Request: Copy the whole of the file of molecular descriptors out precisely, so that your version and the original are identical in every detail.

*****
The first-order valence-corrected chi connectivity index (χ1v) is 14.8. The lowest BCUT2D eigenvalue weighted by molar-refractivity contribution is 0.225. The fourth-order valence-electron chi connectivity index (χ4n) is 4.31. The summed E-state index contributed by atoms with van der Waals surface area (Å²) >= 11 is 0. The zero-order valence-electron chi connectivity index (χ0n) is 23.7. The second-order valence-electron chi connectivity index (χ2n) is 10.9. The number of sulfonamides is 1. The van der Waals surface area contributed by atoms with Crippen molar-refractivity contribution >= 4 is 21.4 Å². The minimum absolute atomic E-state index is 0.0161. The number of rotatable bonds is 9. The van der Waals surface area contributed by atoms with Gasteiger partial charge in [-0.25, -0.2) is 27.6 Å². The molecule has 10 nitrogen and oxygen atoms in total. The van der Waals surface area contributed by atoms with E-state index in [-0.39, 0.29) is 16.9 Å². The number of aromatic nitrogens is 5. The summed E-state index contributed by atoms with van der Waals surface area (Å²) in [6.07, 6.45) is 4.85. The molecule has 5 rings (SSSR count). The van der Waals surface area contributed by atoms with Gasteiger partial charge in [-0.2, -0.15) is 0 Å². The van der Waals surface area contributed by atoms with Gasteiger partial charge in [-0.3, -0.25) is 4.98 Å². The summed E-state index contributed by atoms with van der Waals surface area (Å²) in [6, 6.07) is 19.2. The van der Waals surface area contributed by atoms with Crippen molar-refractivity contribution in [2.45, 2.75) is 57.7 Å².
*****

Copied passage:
The first-order valence-corrected chi connectivity index (χ1v) is 14.8. The lowest BCUT2D eigenvalue weighted by molar-refractivity contribution is 0.225. The fourth-order valence-electron chi connectivity index (χ4n) is 4.31. The summed E-state index contributed by atoms with van der Waals surface area (Å²) >= 11 is 0. The zero-order valence-electron chi connectivity index (χ0n) is 23.7. The second-order valence-electron chi connectivity index (χ2n) is 10.9. The number of sulfonamides is 1. The van der Waals surface area contributed by atoms with Crippen molar-refractivity contribution >= 4 is 21.4 Å². The minimum absolute atomic E-state index is 0.0161. The number of rotatable bonds is 9. The van der Waals surface area contributed by atoms with Gasteiger partial charge in [-0.25, -0.2) is 27.6 Å². The molecule has 10 nitrogen and oxygen atoms in total. The van der Waals surface area contributed by atoms with E-state index in [-0.39, 0.29) is 16.9 Å². The number of aromatic nitrogens is 5. The summed E-state index contributed by atoms with van der Waals surface area (Å²) in [6.07, 6.45) is 4.85. The molecule has 5 rings (SSSR count). The van der Waals surface area contributed by atoms with Gasteiger partial charge in [-0.2, -0.15) is 0 Å². The van der Waals surface area contributed by atoms with Gasteiger partial charge in [-0.3, -0.25) is 4.98 Å². The summed E-state index contributed by atoms with van der Waals surface area (Å²) in [6, 6.07) is 19.2. The van der Waals surface area contributed by atoms with Crippen molar-refractivity contribution in [2.45, 2.75) is 57.7 Å².